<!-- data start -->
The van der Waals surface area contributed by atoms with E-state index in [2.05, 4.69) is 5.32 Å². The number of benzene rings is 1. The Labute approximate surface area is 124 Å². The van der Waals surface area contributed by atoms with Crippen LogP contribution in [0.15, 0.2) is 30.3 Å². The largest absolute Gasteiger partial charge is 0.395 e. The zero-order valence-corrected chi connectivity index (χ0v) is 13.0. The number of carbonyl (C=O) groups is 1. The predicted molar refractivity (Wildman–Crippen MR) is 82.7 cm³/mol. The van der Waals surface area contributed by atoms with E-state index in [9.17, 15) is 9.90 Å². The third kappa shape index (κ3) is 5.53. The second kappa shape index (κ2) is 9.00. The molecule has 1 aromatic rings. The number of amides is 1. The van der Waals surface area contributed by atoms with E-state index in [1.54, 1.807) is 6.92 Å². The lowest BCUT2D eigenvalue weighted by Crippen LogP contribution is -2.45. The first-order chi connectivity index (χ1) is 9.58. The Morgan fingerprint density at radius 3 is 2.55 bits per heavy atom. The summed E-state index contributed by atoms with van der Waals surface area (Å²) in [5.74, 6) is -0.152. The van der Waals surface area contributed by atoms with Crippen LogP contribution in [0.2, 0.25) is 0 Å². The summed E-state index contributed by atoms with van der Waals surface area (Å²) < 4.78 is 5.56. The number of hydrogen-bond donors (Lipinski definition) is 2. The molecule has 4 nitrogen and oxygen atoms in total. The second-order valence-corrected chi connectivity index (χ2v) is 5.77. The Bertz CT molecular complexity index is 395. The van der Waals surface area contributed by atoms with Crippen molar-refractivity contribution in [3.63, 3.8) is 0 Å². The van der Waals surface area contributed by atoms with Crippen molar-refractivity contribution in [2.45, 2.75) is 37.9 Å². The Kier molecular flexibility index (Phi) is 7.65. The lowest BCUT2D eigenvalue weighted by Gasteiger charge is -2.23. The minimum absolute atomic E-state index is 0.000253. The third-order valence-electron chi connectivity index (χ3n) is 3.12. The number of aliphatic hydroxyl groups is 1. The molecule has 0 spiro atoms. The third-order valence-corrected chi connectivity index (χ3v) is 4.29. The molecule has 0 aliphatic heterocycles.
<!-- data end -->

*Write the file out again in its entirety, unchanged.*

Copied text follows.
The van der Waals surface area contributed by atoms with E-state index in [2.05, 4.69) is 5.32 Å². The number of benzene rings is 1. The Labute approximate surface area is 124 Å². The van der Waals surface area contributed by atoms with Crippen LogP contribution in [0.15, 0.2) is 30.3 Å². The largest absolute Gasteiger partial charge is 0.395 e. The zero-order valence-corrected chi connectivity index (χ0v) is 13.0. The number of carbonyl (C=O) groups is 1. The predicted molar refractivity (Wildman–Crippen MR) is 82.7 cm³/mol. The van der Waals surface area contributed by atoms with E-state index in [9.17, 15) is 9.90 Å². The third kappa shape index (κ3) is 5.53. The second kappa shape index (κ2) is 9.00. The molecule has 1 aromatic rings. The number of amides is 1. The van der Waals surface area contributed by atoms with E-state index in [1.54, 1.807) is 6.92 Å². The lowest BCUT2D eigenvalue weighted by Crippen LogP contribution is -2.45. The first-order chi connectivity index (χ1) is 9.58. The Morgan fingerprint density at radius 3 is 2.55 bits per heavy atom. The summed E-state index contributed by atoms with van der Waals surface area (Å²) in [5.74, 6) is -0.152. The van der Waals surface area contributed by atoms with Crippen LogP contribution in [0.2, 0.25) is 0 Å². The summed E-state index contributed by atoms with van der Waals surface area (Å²) < 4.78 is 5.56. The number of hydrogen-bond donors (Lipinski definition) is 2. The molecule has 4 nitrogen and oxygen atoms in total. The second-order valence-corrected chi connectivity index (χ2v) is 5.77. The Bertz CT molecular complexity index is 395. The van der Waals surface area contributed by atoms with Crippen molar-refractivity contribution in [3.63, 3.8) is 0 Å². The van der Waals surface area contributed by atoms with Crippen molar-refractivity contribution in [2.45, 2.75) is 37.9 Å². The Kier molecular flexibility index (Phi) is 7.65. The lowest BCUT2D eigenvalue weighted by Gasteiger charge is -2.23. The minimum absolute atomic E-state index is 0.000253. The third-order valence-electron chi connectivity index (χ3n) is 3.12. The number of aliphatic hydroxyl groups is 1. The molecule has 0 spiro atoms. The third-order valence-corrected chi connectivity index (χ3v) is 4.29. The molecule has 0 aliphatic heterocycles.